How to end the need for food banks as a primary response to food insecurity is the subject of a new consultation from the Scottish Government.

Ministers have published a draft national plan, which is supported by food bank operators including the Trussell Trust and Independent Food Aid Network.

The plan follows action during the pandemic to prevent food insecurity through strengthening household incomes and the delivery of cash-first responses to financial hardship.

Ideas put forward in the consultation fall under the headings of Prevention, or Response.

Under Prevention, in addition to existing policies on fair work, social security (including the Scottish child payment and support for those entitled to free school meals), and the cost of living (such as money advice, affordable homes and fuel poverty schemes), ministers are exploring how to deliver a minimum income guarantee, and a right to adequate food as a human right.

Under Response, in addition to the existing Scottish welfare fund and other discretionary supports, and support for community organisations, ministers are now exploring alternatives to food banks as the last port of call for those in need.

Ideas include:

  • investment in cash-first local partnerships, applying good practice examples learned during the pandemic response, bringing food banks, money advice services, local authority officers including those from the Scottish Welfare Fund and public health teams, together to identify the best response for their local area and agreeing short, medium and long term actions to deliver it;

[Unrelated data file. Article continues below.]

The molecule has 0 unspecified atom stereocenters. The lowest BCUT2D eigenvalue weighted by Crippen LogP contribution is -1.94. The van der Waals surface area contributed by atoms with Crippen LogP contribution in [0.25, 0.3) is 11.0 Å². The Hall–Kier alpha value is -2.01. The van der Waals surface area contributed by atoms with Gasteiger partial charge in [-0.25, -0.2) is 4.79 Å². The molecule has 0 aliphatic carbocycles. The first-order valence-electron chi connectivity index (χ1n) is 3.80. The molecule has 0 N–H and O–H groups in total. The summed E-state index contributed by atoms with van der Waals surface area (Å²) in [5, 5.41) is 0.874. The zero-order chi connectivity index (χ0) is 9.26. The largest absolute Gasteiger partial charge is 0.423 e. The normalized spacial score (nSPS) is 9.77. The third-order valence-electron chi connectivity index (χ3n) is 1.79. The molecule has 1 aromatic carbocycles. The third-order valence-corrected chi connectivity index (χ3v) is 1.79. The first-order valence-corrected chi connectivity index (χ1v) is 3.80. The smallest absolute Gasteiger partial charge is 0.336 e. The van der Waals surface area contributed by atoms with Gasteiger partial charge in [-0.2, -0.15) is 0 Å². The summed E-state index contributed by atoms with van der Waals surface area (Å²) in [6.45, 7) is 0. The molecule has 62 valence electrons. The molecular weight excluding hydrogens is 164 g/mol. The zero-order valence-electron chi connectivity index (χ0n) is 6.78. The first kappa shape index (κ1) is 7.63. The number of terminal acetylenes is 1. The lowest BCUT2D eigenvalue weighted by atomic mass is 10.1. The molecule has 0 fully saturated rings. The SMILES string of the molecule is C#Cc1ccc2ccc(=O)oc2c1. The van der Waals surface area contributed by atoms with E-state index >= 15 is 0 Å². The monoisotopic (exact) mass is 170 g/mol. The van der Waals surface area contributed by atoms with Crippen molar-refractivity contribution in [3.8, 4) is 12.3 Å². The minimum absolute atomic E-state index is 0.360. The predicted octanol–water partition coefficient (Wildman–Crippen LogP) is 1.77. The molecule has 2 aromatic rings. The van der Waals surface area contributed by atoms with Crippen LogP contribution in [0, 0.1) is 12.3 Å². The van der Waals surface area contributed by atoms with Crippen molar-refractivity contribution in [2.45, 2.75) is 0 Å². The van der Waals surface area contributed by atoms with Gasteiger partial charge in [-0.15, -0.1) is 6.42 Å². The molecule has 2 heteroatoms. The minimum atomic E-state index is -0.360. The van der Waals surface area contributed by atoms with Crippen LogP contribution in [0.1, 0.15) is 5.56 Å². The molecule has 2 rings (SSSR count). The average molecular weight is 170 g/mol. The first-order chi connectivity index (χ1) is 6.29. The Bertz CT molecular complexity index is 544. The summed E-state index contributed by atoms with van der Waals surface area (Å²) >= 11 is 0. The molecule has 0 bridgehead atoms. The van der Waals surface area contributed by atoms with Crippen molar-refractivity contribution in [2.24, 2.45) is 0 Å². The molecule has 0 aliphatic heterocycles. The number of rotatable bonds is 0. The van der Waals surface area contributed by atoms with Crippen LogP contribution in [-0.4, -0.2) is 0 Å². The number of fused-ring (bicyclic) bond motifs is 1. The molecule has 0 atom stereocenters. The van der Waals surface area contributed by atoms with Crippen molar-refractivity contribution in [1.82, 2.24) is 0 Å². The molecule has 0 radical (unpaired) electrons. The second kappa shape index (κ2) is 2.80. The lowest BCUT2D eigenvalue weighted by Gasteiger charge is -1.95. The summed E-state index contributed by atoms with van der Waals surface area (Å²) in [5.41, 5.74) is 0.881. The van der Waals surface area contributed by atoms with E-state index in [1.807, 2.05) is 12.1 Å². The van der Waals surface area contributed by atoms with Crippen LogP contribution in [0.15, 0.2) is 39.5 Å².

• piloting the use of shopping vouchers, initially focusing on advice providers within the Citizen Advice Scotland network since money advisers are one of the main referrers to food banks and this may also help to increase the takeup of money advice and referrals to emergency financial assistance;
  • work with other national funders, including the National Lottery Community Fund, Robertson Trust and CORRA Foundation to develop shared values that help to further prioritise action that reduces the need for food banks; and
  • working with the Trussell Trust and the Independent Food Aid Network, as the two largest food bank networks in Scotland, which share an ambition to end the need for their services, and others to provide practical assistance in developing transition and exit strategies, including by learning from the Trussell Trust’s Pathfinder Programme.

Social Justice Secretary Shona Robison commented: "We share the same vision as food bank operators – they are not a long term solution to poverty. Our draft plan sets out what we will do within our powers – including introducing a shopping voucher pilot scheme – to make food banks the last port of call."

Sabine Goodwin, co-ordinator of the Independent Food Aid Network, added: "With a cash first, collaborative approach to food insecurity as the cornerstone of this plan, a time when food banks will no longer be needed to plug the gaps left by financial hardship is within sight."

Click here to access the consultation. It remains open for responses until 25 January 2022.